The Amazon has always had a certain veil of mystery around it. The untouched nature, the various indigenous tribes have all captured the imagination of filmmakers, artists and regular people alike.
Unfortunately, new research reveals that today’s forests do not bounce back as quickly as the old ones have. And there is little reason for us to hope that they might. Just in the last half a century modern deforestation has destroyed more than 20 percent of the Amazon rain forests.
These geoglyphs are clear indicators that the Amazon forests were never kept, nor are they supposed to be, in pristine condition. It has been proven before that some forests have evolved to burn. Their evolution and growth even depended on the fires that consumed them. It is evident that the forests have been influenced by people in the past, but they always grew back. It might have taken a few centuries, but they did. Does all this mean that people need to leave the Amazonian forests alone entirely? Not quite.
New data has surfaced that our ancestors cleared these forests at a much smaller scale. Today’s cattle ranchers destroy large pieces of land, much larger than the ones destroyed before. The fact is these forests are used to a certain degree of meddling from our side, but at this rate we are risking permanent damage.
There are no records or any parallels for the degree of destruction present today, and that is alarming. There is some evidence of controlled burns within the geoglyphs of Acre. This is a state located in the western part of Brazil, and it is currently undergoing massive deforestation. By analyzing the charcoal found in surrounding soil, as well as the stable carbon isotopes and phytoliths, scientists were able to recreate and simulate around 6,000 years of the Amazon’s ecological history for that particular part of the forest. What they found, by analyzing charcoal layers, is that early human settlers used fire to clear out land even some 4,000 years ago.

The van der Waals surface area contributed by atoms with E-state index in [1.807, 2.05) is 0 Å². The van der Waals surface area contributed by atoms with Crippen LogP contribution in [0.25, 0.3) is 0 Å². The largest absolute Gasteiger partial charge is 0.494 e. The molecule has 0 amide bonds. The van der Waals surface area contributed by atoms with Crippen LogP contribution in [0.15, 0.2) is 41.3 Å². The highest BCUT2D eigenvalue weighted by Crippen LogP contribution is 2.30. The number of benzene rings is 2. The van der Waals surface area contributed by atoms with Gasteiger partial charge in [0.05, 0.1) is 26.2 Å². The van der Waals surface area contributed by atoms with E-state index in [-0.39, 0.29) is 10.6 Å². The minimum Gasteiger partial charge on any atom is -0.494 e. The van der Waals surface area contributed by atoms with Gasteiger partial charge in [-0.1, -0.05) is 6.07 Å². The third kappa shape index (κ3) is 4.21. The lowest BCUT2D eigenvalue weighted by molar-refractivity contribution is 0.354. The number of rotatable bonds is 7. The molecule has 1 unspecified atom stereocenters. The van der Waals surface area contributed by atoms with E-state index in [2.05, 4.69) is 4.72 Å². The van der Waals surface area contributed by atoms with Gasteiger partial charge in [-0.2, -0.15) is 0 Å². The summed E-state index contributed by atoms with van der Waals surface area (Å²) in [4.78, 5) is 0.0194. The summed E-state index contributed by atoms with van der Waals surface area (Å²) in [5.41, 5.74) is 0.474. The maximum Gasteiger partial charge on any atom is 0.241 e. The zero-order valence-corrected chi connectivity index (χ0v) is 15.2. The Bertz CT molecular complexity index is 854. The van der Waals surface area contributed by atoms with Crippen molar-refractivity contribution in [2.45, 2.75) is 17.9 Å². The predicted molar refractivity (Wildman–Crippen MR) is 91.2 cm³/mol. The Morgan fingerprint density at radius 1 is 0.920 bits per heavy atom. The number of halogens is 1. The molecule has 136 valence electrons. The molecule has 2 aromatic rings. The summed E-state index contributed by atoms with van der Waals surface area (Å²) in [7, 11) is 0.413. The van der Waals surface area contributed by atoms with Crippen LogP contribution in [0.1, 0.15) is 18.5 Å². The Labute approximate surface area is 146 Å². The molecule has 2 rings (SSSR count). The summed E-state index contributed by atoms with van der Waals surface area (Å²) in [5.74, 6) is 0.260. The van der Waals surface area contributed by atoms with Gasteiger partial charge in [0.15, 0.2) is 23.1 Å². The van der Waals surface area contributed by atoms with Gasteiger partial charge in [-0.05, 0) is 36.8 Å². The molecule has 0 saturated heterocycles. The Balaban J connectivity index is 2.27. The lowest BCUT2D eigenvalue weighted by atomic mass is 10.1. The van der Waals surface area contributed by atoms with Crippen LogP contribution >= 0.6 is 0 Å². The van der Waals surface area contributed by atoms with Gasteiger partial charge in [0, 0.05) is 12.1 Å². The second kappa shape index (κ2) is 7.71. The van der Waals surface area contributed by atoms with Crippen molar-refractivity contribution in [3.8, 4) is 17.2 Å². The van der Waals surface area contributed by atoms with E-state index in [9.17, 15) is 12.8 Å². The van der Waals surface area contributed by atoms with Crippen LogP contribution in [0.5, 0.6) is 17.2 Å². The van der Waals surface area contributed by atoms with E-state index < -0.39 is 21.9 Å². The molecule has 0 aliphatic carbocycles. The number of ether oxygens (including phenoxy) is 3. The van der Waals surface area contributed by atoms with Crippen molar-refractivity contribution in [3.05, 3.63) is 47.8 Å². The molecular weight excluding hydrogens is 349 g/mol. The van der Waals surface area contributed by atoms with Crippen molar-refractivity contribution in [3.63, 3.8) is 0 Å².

Further research revealed that the early settlers did not go about this unprepared. The traces left behind clearly indicate that they focused heavily on preserving palm trees while eradicating bamboo trees. This makes perfect sense, as the palm tree gave much more benefits than bamboo.
What scientists know for sure is that the practice of creating these geoglyphs began some 2,000 years ago. What we do not know still is why it exactly started. What is known is that the land around the geoglyphs has been cleared by fire. The burns were contained around the design’s location.
This tells us that ancient people of the Amazon used mixed subsistence strategies to manage their environment. This involved focusing on the preservation of useful tree species when starting deforestation. The big issue now is that there is no evidence that large-scale deforestation has ever previously been conducted, so there is no way for us to know if the forests can ever recover on their own.